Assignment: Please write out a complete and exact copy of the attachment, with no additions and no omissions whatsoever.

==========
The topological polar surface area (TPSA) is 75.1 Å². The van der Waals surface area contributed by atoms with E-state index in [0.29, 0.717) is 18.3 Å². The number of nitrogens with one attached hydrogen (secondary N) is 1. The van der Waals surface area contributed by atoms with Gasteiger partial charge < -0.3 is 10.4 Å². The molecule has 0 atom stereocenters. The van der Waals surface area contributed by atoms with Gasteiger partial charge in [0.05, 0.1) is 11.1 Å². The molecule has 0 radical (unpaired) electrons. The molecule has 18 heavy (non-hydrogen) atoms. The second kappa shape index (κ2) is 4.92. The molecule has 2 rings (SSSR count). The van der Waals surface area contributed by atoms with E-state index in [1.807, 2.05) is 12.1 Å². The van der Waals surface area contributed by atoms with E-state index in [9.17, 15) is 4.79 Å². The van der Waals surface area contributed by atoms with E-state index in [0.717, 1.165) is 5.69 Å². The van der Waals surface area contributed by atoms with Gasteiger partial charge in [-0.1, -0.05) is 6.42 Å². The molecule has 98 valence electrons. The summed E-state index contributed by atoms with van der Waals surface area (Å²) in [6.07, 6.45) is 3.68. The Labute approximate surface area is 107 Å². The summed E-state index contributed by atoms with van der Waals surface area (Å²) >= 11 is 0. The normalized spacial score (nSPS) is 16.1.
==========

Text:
The topological polar surface area (TPSA) is 75.1 Å². The van der Waals surface area contributed by atoms with E-state index in [0.29, 0.717) is 18.3 Å². The number of nitrogens with one attached hydrogen (secondary N) is 1. The van der Waals surface area contributed by atoms with Gasteiger partial charge < -0.3 is 10.4 Å². The molecule has 0 atom stereocenters. The van der Waals surface area contributed by atoms with Gasteiger partial charge in [0.05, 0.1) is 11.1 Å². The molecule has 0 radical (unpaired) electrons. The molecule has 18 heavy (non-hydrogen) atoms. The second kappa shape index (κ2) is 4.92. The molecule has 2 rings (SSSR count). The van der Waals surface area contributed by atoms with E-state index in [1.807, 2.05) is 12.1 Å². The van der Waals surface area contributed by atoms with E-state index in [9.17, 15) is 4.79 Å². The van der Waals surface area contributed by atoms with E-state index in [0.717, 1.165) is 5.69 Å². The van der Waals surface area contributed by atoms with Gasteiger partial charge in [-0.1, -0.05) is 6.42 Å². The molecule has 98 valence electrons. The summed E-state index contributed by atoms with van der Waals surface area (Å²) in [6.07, 6.45) is 3.68. The Labute approximate surface area is 107 Å². The summed E-state index contributed by atoms with van der Waals surface area (Å²) >= 11 is 0. The normalized spacial score (nSPS) is 16.1.